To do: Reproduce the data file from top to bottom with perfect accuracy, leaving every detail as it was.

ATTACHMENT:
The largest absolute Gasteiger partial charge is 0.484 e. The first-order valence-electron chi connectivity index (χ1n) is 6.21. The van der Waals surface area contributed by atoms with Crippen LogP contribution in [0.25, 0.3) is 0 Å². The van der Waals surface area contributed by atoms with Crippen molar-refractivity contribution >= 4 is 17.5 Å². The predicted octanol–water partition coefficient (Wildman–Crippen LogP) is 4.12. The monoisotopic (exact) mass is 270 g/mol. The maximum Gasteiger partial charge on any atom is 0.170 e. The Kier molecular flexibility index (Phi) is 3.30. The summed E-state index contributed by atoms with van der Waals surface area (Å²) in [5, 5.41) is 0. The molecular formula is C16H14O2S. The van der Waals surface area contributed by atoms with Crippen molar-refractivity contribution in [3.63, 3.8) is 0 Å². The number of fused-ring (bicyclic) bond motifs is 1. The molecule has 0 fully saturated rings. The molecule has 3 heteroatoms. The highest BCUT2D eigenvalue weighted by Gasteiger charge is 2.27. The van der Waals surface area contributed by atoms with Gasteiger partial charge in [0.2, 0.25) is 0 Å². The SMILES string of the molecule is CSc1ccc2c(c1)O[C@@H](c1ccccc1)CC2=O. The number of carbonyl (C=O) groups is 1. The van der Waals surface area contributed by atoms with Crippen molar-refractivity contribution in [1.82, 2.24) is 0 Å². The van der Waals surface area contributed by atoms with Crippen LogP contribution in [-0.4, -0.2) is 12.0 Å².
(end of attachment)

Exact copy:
The largest absolute Gasteiger partial charge is 0.484 e. The first-order valence-electron chi connectivity index (χ1n) is 6.21. The van der Waals surface area contributed by atoms with Crippen LogP contribution in [0.25, 0.3) is 0 Å². The van der Waals surface area contributed by atoms with Crippen molar-refractivity contribution >= 4 is 17.5 Å². The predicted octanol–water partition coefficient (Wildman–Crippen LogP) is 4.12. The monoisotopic (exact) mass is 270 g/mol. The maximum Gasteiger partial charge on any atom is 0.170 e. The Kier molecular flexibility index (Phi) is 3.30. The summed E-state index contributed by atoms with van der Waals surface area (Å²) in [5, 5.41) is 0. The molecular formula is C16H14O2S. The van der Waals surface area contributed by atoms with Crippen molar-refractivity contribution in [3.63, 3.8) is 0 Å². The number of fused-ring (bicyclic) bond motifs is 1. The molecule has 0 fully saturated rings. The molecule has 3 heteroatoms. The highest BCUT2D eigenvalue weighted by Gasteiger charge is 2.27. The van der Waals surface area contributed by atoms with Gasteiger partial charge in [0.2, 0.25) is 0 Å². The SMILES string of the molecule is CSc1ccc2c(c1)O[C@@H](c1ccccc1)CC2=O. The number of carbonyl (C=O) groups is 1. The van der Waals surface area contributed by atoms with Crippen molar-refractivity contribution in [1.82, 2.24) is 0 Å². The van der Waals surface area contributed by atoms with Crippen LogP contribution in [-0.4, -0.2) is 12.0 Å².